Derek Morin needed another rower for the Pegasus boat and asked me if I’d help out.
I wanted to get back into rowing and get my fitness levels up again – if I’d have known it was in a fixed seater I wouldn’t have bothered!’ he joked.Rouillé’s is a long history of rowing, starting when he was but a lad and used to compete in coastal races off the south coast of England.He was one of the first in the Island to row in the, sometimes controversial, sliding seat boats and was a founder member of the Viking Warriors, a team which dominated the sport in the early 1990s.’I was friends with Ian Blandin since we were kids and we used to mess about together.
He rowed a bit, and I’d been rowing for a while, we had a lot in common.We started to fix cars at weekends to makea bit of money so we could afford to buy ourselves a hull – we bought one from Guernsey actually – and we put four people in it to row.
But we didn’t get the right four at first, it’s sometimes quite hard to get the right mix for racing.
One day I thought: ‘We could get six in there.’ The others thought I was mad but we took six inches off the seats and we got everyone in.
Then we decided to use sculls – that’s two oars, you row with one and scull with two.
We won a lot, we were probably the hungriest team around then.
We did the Sark/Jersey, and we took part in the Cherbourg and Granville races.
I think we were the first from here to do them and teams from Jersey are still doing.them.
And we took part in the London race, where we could only have four oarsmen and had to have a cox and a passenger to qualify.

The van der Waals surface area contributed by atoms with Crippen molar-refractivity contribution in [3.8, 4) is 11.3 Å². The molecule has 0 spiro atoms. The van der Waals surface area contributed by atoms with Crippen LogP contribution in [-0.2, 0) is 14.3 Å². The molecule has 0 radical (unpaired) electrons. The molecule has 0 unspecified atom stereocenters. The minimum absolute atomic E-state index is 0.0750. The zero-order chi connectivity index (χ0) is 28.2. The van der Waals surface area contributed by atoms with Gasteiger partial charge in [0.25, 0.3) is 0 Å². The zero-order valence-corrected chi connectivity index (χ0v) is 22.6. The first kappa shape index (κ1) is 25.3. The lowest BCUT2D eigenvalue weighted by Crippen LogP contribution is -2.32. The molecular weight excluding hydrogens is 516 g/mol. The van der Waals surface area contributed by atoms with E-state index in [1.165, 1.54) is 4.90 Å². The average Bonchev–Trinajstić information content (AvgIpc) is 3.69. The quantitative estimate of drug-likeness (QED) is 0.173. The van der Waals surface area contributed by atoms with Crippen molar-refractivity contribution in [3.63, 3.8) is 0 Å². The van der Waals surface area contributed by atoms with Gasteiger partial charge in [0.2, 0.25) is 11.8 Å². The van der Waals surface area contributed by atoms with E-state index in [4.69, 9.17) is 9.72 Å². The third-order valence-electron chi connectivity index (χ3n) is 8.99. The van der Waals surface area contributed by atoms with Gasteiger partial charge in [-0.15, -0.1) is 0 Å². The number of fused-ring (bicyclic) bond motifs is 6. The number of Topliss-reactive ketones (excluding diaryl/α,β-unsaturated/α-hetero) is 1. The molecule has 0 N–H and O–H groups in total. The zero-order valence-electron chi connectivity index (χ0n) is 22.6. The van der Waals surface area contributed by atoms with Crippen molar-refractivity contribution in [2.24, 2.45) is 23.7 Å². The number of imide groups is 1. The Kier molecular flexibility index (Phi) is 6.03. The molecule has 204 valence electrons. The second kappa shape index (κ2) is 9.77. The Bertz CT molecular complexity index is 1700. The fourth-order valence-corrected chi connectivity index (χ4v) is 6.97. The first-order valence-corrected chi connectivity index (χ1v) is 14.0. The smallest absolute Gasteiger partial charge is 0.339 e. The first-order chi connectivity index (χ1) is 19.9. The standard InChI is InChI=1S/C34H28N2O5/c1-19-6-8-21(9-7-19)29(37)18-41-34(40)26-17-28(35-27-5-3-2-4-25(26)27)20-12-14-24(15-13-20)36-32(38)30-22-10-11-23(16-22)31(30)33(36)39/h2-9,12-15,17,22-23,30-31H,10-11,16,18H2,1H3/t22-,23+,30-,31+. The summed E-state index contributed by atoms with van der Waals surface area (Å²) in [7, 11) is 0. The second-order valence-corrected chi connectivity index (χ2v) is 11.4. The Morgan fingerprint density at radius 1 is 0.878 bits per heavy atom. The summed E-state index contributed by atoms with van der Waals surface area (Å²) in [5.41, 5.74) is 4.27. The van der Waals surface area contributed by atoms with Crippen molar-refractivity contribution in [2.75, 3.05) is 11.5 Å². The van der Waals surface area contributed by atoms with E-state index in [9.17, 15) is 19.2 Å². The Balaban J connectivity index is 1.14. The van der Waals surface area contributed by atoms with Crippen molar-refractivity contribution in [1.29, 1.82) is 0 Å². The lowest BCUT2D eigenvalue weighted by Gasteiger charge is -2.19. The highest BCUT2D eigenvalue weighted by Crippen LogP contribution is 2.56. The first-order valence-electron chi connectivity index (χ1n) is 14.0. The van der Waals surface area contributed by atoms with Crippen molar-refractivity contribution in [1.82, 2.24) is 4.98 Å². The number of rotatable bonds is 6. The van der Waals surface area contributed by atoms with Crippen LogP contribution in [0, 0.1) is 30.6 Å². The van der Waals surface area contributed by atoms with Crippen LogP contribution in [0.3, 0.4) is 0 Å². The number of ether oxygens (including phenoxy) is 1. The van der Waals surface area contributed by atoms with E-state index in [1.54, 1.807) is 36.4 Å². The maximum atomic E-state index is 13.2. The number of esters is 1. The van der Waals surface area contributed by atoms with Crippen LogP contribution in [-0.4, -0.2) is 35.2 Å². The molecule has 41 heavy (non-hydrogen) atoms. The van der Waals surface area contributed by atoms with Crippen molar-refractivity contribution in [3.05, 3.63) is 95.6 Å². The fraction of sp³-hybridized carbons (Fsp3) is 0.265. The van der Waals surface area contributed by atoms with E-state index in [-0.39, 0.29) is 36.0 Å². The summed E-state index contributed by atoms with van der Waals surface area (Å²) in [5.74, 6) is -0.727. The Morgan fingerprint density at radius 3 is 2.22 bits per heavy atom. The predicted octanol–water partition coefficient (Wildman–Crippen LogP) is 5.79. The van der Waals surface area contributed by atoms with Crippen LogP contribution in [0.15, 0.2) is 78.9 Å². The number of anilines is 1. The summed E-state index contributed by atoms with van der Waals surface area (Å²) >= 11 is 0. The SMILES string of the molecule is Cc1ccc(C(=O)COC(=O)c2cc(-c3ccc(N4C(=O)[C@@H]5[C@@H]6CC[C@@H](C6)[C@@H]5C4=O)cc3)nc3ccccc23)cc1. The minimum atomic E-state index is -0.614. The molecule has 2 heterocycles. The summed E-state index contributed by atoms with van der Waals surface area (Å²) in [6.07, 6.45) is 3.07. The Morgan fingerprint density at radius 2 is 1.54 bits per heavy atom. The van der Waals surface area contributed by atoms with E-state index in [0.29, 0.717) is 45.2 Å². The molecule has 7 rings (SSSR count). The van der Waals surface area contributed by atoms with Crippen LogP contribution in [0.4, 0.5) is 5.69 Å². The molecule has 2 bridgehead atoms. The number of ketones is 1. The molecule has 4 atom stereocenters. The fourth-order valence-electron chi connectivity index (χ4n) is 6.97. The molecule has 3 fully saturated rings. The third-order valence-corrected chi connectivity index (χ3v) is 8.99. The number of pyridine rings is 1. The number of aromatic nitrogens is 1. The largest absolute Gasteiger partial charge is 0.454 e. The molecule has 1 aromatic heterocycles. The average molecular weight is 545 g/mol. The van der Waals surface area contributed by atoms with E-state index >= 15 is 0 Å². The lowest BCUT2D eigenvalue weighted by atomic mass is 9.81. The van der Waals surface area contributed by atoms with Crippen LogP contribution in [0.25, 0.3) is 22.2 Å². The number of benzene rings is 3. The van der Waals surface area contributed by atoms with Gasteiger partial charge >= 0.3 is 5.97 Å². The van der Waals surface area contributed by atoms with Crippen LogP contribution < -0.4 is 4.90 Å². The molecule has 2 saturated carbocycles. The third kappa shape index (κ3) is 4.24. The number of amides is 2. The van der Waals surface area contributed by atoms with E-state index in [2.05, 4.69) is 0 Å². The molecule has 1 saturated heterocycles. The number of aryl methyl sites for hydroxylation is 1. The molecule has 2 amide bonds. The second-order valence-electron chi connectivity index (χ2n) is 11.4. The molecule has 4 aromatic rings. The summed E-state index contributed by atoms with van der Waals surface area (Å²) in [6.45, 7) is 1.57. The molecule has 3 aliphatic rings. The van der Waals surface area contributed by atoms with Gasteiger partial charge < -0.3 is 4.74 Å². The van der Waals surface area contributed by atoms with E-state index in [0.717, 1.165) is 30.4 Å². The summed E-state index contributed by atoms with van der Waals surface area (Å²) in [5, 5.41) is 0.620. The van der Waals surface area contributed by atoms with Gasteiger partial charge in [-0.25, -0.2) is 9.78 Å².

That was an amazing experience, we had to row up the Thames and there were boats taking part that were some of the orginal water taxis – that’s why we had to have a passenger – and they still had the canopies on.
They started the race hours before us and we still overtook them, but they were big, heavy boats and they moved so gracefully.’There are considerable differences between fixed and sliding seat boats, a major one is that more technique is required for the sliding seat boats.’It’s narrower and magnifies any faults, whereas you can get away with more in fixed seaters, with tipping, and twisting the boat.
Sliders can be set up for a different crew in each race,’ Rouillé explained.And there have been furious arguments between the supporters of the two types in recent years, with opposing views becoming entrenched until it was thought the divide was absolute.So this year’s Sark to Jersey sees what is regarded by most as a huge step forward, with both types of boats being allowed to take part in the race.’It’s quite funny really,’ Rouillé reflected.
‘About ten years ago my rowing partner, Jez Baxter and I asked the Club if we could have a sliding seats class in the Sark to Jersey as an experiment.
Most of those who said no way then are the ones rowing sliding seats now!’The Sark to Jersey race – any race – ‘is not down to rowing, it’s down to the conditions,’ Rouillé said.Respect for the sea and the conditions it presents on the day is important.
He is stroke for the boat and likes to use the tide to advantage – and he expects Pegasus will cross the line first.’We’ll have a 30 minute advantage at the start – fixed seaters are going first and that advantage will be a good one.
But to be honest I expect that Derek (Morin) will convert to a sliding seat boat very soon.
In a head-to-head the fixed seat boats will never win.’With this race over, Rouillé is thinking of going back to pairs rowing in a sliding seat boat.’I’ll need to get fitter and maybe I’ll get back to racing next year.’Spending ‘quite a few hours a week’ in the boat, whether training or racing, it is clear that Rouillé thoroughly enjoys the sport.’It’s a sport that lets you get right away from everyday life.
Once you leave the shore you leave everything else behind.
It’s a great sport to get into and the members at the Jersey Rowing Club are a great bunch, they’ll always help other rowers out and we’re very fortunate to have the old lifeboat station as a clubhouse.
But it isn’t the racing that I enjoy the most, that takes up only about ten per cent of the total.
My favourite part is the training.
When you get out into the bay you can just row to your heart’s content.’